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Calls for Thatcham bypass to cope with future housing

Poor decisions have resulted in 'planning nightmare'

John Herring

John Herring


01635 886633


THATCHAM needs its own bypass to cope with an increasing amount of traffic on the A4 and from future developments.

That was the claim made by Thatcham resident Peter Stanbrook, who said that wrong decisions in the past had resulted in a planning nightmare for West Berkshire Council.

During the 1980s Newbury District Council held discussions over a number of options to offer relief for the town’s traffic.

The options included a route from the roundabout on Pipers Way and the A4. The route would have headed north of the Southend estate on Cold Ash Hill up to the A34. Other ideas included a ‘northern relief road’ from Turnpike Road, heading north of the Regency Park Hotel, and again linking up with the A34.

In the end the £1.3m Thatcham northern distributor road, which later became Tull Way, was built from contributions from Dunstan Park developer Trencherwood.

Mr Stanbrook said that if an eastern bypass had been developed, Thatcham would have a had “a proper bypass and not the fiasco we have today of an updated country lane with continuing speed, noise and fume pollution, together making development in Thatcham a planning nightmare”.

Now with developers appealing to build 500 homes at Henwick Park and 265 homes at ‘Henwick Park’ plus 75 homes planned for Tull Way, Mr Stanbrook said that a new road or improvements would be needed to cope with additional traffic.

“As I see it with every development from one end of Thatcham to the other, vehicles have to empty out onto the inadequate road systems,” he said.

Mr Stanbrook, who lives in Northfield Road, carried out his own traffic surveys in 2002, which revealed that 1,135 vehicles used Bowling Green Road between 8am and 9am. A similar study showed 844 vehicles using Lower Way between 8am and 9am.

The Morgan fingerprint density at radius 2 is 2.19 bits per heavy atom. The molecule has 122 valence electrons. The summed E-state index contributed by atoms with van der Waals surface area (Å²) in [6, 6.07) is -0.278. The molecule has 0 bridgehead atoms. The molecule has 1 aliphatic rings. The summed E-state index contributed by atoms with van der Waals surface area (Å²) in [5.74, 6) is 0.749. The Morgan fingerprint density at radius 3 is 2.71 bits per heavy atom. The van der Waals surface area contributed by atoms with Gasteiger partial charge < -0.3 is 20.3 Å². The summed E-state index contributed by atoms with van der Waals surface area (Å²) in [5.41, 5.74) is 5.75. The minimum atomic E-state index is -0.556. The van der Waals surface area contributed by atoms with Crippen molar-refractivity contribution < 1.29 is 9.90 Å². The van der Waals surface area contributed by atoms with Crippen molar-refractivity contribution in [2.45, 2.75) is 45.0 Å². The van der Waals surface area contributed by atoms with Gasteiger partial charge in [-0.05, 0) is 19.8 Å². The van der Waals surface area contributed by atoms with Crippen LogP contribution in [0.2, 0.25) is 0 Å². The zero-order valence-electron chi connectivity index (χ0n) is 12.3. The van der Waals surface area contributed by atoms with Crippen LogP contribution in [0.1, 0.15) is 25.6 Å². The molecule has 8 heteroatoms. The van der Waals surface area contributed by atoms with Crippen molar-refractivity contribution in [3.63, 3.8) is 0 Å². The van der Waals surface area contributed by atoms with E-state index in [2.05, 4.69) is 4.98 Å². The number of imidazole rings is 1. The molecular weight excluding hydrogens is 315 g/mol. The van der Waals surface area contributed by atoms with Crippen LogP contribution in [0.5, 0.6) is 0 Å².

Following the surveys Mr Stanbrook, who has lived in the town for more than 70 years, called on West Berkshire Council take action.

However, the council said that it appeared that an opportunity had been missed but there were no plans to construct a relief road. This was because it would not receive government funds and would only be built with significant development in north Thatcham.

The council added that there was little it could do to significantly alter the road network as it would take up its entire capital budget for a number of years.

The leader of Thatcham Town Council and district councillor Richard Crumly (Con, Thatcham central) said: “Any relief road is going to be welcomed because of the congested state of the A4. But it’s a pipe dream, I’m afraid. I don’t think the money is there.”

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Article comments

  • hgv1driver


    02/05/2016 - 17:05

    Yes I think a bridge would help over the railway but the traffic would increase it has got to help as A4 is blocked most mornings and evenings,I also notice the Northern Road not being used alot


  • Truelocal

    20/04/2016 - 13:01

    as mentioned below a bridge over the railway line would ease traffic flows, but increase traffic no, accessing the A4. Thatcham northern road is still below capacity and does have the prevision to become a dual carriageway if people used it. this is a pointless story NWN.


  • Oldmoaner

    20/04/2016 - 12:12

    Its 2.3 miles from Tull Way to the Vodafone roundabout, a road connecting these would speed up traffic leaving Thatcham and ease the problems all along the A4 into Newbury and could probably have been built for the cost of the new junction on the A339 into London Road Industrial Park. Of course they will have to hurry up or all the land will be covered in houses with no infrastructure.


  • Ihavenonickname

    20/04/2016 - 10:10

    Some people still live in 'cloud cukoo land'. Lol


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